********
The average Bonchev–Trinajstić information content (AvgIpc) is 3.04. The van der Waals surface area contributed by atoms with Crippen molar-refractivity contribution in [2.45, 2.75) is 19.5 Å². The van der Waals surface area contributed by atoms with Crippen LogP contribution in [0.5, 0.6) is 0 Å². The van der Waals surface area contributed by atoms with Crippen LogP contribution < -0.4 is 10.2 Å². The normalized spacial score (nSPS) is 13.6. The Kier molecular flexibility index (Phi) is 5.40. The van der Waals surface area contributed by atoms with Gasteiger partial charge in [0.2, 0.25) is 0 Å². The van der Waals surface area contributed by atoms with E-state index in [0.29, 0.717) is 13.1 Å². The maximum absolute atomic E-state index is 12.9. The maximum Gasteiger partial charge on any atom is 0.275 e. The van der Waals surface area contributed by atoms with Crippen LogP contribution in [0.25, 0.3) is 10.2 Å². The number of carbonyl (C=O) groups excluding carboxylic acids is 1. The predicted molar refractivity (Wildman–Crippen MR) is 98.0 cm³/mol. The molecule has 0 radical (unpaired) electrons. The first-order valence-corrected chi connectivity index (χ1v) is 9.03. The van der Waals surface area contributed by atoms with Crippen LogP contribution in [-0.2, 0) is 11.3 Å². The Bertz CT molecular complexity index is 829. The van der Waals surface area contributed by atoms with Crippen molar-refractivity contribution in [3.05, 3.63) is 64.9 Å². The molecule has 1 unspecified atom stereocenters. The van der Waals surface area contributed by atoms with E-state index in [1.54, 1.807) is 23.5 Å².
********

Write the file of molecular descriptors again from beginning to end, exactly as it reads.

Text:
The average Bonchev–Trinajstić information content (AvgIpc) is 3.04. The van der Waals surface area contributed by atoms with Crippen molar-refractivity contribution in [2.45, 2.75) is 19.5 Å². The van der Waals surface area contributed by atoms with Crippen LogP contribution in [0.5, 0.6) is 0 Å². The van der Waals surface area contributed by atoms with Crippen LogP contribution < -0.4 is 10.2 Å². The normalized spacial score (nSPS) is 13.6. The Kier molecular flexibility index (Phi) is 5.40. The van der Waals surface area contributed by atoms with Gasteiger partial charge in [0.2, 0.25) is 0 Å². The van der Waals surface area contributed by atoms with E-state index in [0.29, 0.717) is 13.1 Å². The maximum absolute atomic E-state index is 12.9. The maximum Gasteiger partial charge on any atom is 0.275 e. The van der Waals surface area contributed by atoms with Crippen LogP contribution in [0.25, 0.3) is 10.2 Å². The number of carbonyl (C=O) groups excluding carboxylic acids is 1. The predicted molar refractivity (Wildman–Crippen MR) is 98.0 cm³/mol. The molecule has 0 radical (unpaired) electrons. The first-order valence-corrected chi connectivity index (χ1v) is 9.03. The van der Waals surface area contributed by atoms with Crippen LogP contribution in [-0.2, 0) is 11.3 Å². The Bertz CT molecular complexity index is 829. The van der Waals surface area contributed by atoms with Crippen molar-refractivity contribution in [3.05, 3.63) is 64.9 Å². The molecule has 1 unspecified atom stereocenters. The van der Waals surface area contributed by atoms with E-state index in [1.54, 1.807) is 23.5 Å².